CD44 antibodies block FcγR IgG binding function on macrophages.
CD44 antibody blockade of FcγRs leads to inhibition of macrophage phagocytosis of platelets and explains murine ITP amelioration.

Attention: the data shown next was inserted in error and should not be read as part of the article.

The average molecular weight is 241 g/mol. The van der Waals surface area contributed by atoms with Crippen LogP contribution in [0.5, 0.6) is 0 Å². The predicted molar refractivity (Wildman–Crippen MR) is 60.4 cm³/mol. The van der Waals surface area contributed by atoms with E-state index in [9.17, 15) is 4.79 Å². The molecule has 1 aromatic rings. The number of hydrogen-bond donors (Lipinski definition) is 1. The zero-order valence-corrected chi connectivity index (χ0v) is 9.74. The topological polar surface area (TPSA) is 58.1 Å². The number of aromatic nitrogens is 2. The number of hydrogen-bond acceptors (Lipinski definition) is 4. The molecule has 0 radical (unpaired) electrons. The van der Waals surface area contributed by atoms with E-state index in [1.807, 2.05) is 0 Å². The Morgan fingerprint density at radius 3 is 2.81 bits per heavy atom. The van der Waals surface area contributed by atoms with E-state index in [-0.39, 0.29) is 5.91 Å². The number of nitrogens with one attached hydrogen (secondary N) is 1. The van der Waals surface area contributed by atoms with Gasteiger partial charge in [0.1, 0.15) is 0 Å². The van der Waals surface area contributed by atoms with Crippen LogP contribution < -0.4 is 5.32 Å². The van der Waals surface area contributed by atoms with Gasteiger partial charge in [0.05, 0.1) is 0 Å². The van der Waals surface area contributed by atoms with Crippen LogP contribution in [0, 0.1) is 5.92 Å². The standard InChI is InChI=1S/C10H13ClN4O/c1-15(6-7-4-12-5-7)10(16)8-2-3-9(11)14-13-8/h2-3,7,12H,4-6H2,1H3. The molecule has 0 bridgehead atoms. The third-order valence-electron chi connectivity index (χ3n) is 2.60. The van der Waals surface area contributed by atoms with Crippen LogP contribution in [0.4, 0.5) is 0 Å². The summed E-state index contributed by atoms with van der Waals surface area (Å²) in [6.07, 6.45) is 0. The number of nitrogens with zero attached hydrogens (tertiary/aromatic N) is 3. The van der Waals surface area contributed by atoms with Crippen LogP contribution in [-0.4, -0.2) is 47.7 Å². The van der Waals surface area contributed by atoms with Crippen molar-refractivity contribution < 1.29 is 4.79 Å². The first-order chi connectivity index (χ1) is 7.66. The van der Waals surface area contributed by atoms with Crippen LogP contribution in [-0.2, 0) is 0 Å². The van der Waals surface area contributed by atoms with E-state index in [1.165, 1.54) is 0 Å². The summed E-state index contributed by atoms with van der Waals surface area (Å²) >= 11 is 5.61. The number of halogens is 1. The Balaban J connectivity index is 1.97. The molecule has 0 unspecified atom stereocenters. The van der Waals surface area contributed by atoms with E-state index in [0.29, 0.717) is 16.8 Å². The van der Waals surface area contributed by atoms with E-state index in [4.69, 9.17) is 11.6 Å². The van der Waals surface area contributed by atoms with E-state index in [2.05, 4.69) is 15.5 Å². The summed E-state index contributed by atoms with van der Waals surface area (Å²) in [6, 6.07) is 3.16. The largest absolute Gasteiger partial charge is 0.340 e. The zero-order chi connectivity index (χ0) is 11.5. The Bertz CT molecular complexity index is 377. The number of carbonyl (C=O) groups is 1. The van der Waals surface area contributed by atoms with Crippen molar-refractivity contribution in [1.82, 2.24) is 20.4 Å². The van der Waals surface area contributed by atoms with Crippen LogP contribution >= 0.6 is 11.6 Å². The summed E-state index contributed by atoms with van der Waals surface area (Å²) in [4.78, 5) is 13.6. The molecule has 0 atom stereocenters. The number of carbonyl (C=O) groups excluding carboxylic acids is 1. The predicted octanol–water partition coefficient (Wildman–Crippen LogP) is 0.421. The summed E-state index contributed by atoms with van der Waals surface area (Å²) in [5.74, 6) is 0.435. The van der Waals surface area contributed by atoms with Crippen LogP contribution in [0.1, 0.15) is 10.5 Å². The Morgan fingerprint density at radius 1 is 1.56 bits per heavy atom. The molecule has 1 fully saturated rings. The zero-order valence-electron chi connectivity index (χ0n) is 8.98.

Monoclonal immunoglobulin G (IgG) antibodies to CD44 (anti-CD44) are anti-inflammatory in numerous murine autoimmune models, but the mechanisms are poorly understood. Anti-CD44 anti-inflammatory activity shows complete therapeutic concordance with IV immunoglobulin (IVIg) in treating autoimmune disease models, making anti-CD44 a potential IVIg alternative. In murine immune thrombocytopenia (ITP), there is no mechanistic explanation for anti-CD44 activity, although anti-CD44 ameliorates disease similarly to IVIg. Here, we demonstrate a novel anti-inflammatory mechanism of anti-CD44 that explains disease amelioration by anti-CD44 in murine ITP. Macrophages treated with anti-CD44 in vitro had dramatically suppressed phagocytosis through FcγRs in 2 separate systems of IgG-opsonized platelets and erythrocytes. Phagocytosis inhibition by anti-CD44 was mediated by blockade of the FcγR IgG binding site without changing surface FcγR expression. Anti-CD44 of different subclasses revealed that FcγR blockade was specific to receptors that could be engaged by the respective anti-CD44 subclass, and Fc-deactivated anti-CD44 variants lost all FcγR-inhibiting activity. In vivo, anti-CD44 functioned analogously in the murine passive ITP model and protected mice from ITP when thrombocytopenia was induced through an FcγR that could be engaged by the CD44 antibody’s subclass. Consistent with FcγR blockade, Fc-deactivated variants of anti-CD44 were completely unable to ameliorate ITP. Together, anti-CD44 inhibits macrophage FcγR function and ameliorates ITP consistent with an FcγR blockade mechanism. Anti-CD44 is a potential IVIg alternative and may be of particular benefit in ITP because of the significant role that FcγRs play in human ITP pathophysiology.